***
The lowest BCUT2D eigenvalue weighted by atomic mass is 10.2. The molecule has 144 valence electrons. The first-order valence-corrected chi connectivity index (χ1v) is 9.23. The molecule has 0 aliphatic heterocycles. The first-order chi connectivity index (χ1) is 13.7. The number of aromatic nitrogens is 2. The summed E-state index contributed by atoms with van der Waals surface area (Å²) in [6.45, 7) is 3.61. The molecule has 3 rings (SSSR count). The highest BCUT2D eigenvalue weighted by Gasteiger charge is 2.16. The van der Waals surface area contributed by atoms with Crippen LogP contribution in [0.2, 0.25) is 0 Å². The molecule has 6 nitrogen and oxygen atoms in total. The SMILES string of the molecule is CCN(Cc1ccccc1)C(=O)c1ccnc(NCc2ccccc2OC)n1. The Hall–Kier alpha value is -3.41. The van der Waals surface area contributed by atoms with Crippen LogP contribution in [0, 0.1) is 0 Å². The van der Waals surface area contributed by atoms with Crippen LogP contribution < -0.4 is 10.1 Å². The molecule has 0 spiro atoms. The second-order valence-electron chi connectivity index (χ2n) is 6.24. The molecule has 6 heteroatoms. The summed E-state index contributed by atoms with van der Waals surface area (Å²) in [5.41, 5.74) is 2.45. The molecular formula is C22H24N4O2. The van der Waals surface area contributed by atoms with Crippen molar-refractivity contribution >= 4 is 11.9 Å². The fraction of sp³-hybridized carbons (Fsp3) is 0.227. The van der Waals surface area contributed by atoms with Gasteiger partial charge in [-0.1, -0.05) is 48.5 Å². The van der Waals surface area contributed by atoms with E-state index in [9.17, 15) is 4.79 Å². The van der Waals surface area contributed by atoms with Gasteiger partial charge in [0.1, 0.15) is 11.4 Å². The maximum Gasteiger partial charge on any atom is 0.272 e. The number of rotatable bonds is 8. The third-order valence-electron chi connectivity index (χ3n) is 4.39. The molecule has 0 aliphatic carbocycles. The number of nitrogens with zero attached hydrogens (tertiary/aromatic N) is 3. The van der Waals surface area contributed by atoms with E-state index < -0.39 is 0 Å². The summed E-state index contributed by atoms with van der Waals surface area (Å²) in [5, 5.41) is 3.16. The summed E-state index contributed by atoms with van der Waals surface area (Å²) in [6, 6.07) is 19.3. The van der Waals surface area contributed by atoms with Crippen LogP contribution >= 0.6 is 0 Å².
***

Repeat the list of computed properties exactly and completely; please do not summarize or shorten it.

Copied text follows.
The lowest BCUT2D eigenvalue weighted by atomic mass is 10.2. The molecule has 144 valence electrons. The first-order valence-corrected chi connectivity index (χ1v) is 9.23. The molecule has 0 aliphatic heterocycles. The first-order chi connectivity index (χ1) is 13.7. The number of aromatic nitrogens is 2. The summed E-state index contributed by atoms with van der Waals surface area (Å²) in [6.45, 7) is 3.61. The molecule has 3 rings (SSSR count). The highest BCUT2D eigenvalue weighted by Gasteiger charge is 2.16. The van der Waals surface area contributed by atoms with Crippen LogP contribution in [0.2, 0.25) is 0 Å². The molecule has 6 nitrogen and oxygen atoms in total. The SMILES string of the molecule is CCN(Cc1ccccc1)C(=O)c1ccnc(NCc2ccccc2OC)n1. The Hall–Kier alpha value is -3.41. The van der Waals surface area contributed by atoms with Crippen LogP contribution in [0, 0.1) is 0 Å². The van der Waals surface area contributed by atoms with Crippen LogP contribution < -0.4 is 10.1 Å². The molecule has 0 spiro atoms. The second-order valence-electron chi connectivity index (χ2n) is 6.24. The molecule has 6 heteroatoms. The summed E-state index contributed by atoms with van der Waals surface area (Å²) in [5.41, 5.74) is 2.45. The molecular formula is C22H24N4O2. The van der Waals surface area contributed by atoms with Crippen molar-refractivity contribution >= 4 is 11.9 Å². The fraction of sp³-hybridized carbons (Fsp3) is 0.227. The van der Waals surface area contributed by atoms with Gasteiger partial charge in [-0.1, -0.05) is 48.5 Å². The van der Waals surface area contributed by atoms with E-state index in [9.17, 15) is 4.79 Å². The van der Waals surface area contributed by atoms with Gasteiger partial charge in [0.1, 0.15) is 11.4 Å². The maximum Gasteiger partial charge on any atom is 0.272 e. The number of rotatable bonds is 8. The third-order valence-electron chi connectivity index (χ3n) is 4.39. The molecule has 0 aliphatic carbocycles. The number of nitrogens with zero attached hydrogens (tertiary/aromatic N) is 3. The van der Waals surface area contributed by atoms with E-state index < -0.39 is 0 Å². The summed E-state index contributed by atoms with van der Waals surface area (Å²) in [5, 5.41) is 3.16. The summed E-state index contributed by atoms with van der Waals surface area (Å²) in [6, 6.07) is 19.3. The van der Waals surface area contributed by atoms with Crippen LogP contribution >= 0.6 is 0 Å².